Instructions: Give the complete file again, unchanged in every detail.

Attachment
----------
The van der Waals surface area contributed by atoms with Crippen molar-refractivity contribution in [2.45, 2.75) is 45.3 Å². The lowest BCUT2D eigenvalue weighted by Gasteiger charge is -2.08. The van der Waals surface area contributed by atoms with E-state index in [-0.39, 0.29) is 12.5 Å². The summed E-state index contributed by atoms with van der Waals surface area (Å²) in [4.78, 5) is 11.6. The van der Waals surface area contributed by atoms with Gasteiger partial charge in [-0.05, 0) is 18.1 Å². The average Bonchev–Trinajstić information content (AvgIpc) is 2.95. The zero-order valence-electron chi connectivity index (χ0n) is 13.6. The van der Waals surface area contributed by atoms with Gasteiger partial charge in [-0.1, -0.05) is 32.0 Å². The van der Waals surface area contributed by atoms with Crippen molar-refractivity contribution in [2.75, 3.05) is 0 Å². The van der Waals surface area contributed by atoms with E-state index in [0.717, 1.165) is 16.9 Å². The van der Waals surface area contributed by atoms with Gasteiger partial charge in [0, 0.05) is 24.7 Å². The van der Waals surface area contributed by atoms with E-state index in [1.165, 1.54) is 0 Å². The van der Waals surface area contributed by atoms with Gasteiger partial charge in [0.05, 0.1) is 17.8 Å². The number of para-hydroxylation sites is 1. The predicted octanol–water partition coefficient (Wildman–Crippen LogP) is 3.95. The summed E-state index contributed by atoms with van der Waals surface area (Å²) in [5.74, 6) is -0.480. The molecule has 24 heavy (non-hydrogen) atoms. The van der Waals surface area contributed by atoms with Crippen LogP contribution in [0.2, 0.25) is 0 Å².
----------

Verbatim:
The van der Waals surface area contributed by atoms with Crippen molar-refractivity contribution in [2.45, 2.75) is 45.3 Å². The lowest BCUT2D eigenvalue weighted by Gasteiger charge is -2.08. The van der Waals surface area contributed by atoms with E-state index in [-0.39, 0.29) is 12.5 Å². The summed E-state index contributed by atoms with van der Waals surface area (Å²) in [4.78, 5) is 11.6. The van der Waals surface area contributed by atoms with Gasteiger partial charge in [-0.05, 0) is 18.1 Å². The average Bonchev–Trinajstić information content (AvgIpc) is 2.95. The zero-order valence-electron chi connectivity index (χ0n) is 13.6. The van der Waals surface area contributed by atoms with Gasteiger partial charge in [-0.1, -0.05) is 32.0 Å². The van der Waals surface area contributed by atoms with Crippen molar-refractivity contribution in [2.75, 3.05) is 0 Å². The van der Waals surface area contributed by atoms with E-state index in [0.717, 1.165) is 16.9 Å². The van der Waals surface area contributed by atoms with Gasteiger partial charge in [0, 0.05) is 24.7 Å². The van der Waals surface area contributed by atoms with E-state index in [1.165, 1.54) is 0 Å². The van der Waals surface area contributed by atoms with Gasteiger partial charge in [0.05, 0.1) is 17.8 Å². The number of para-hydroxylation sites is 1. The predicted octanol–water partition coefficient (Wildman–Crippen LogP) is 3.95. The summed E-state index contributed by atoms with van der Waals surface area (Å²) in [5.74, 6) is -0.480. The molecule has 24 heavy (non-hydrogen) atoms. The van der Waals surface area contributed by atoms with Crippen LogP contribution in [0.2, 0.25) is 0 Å².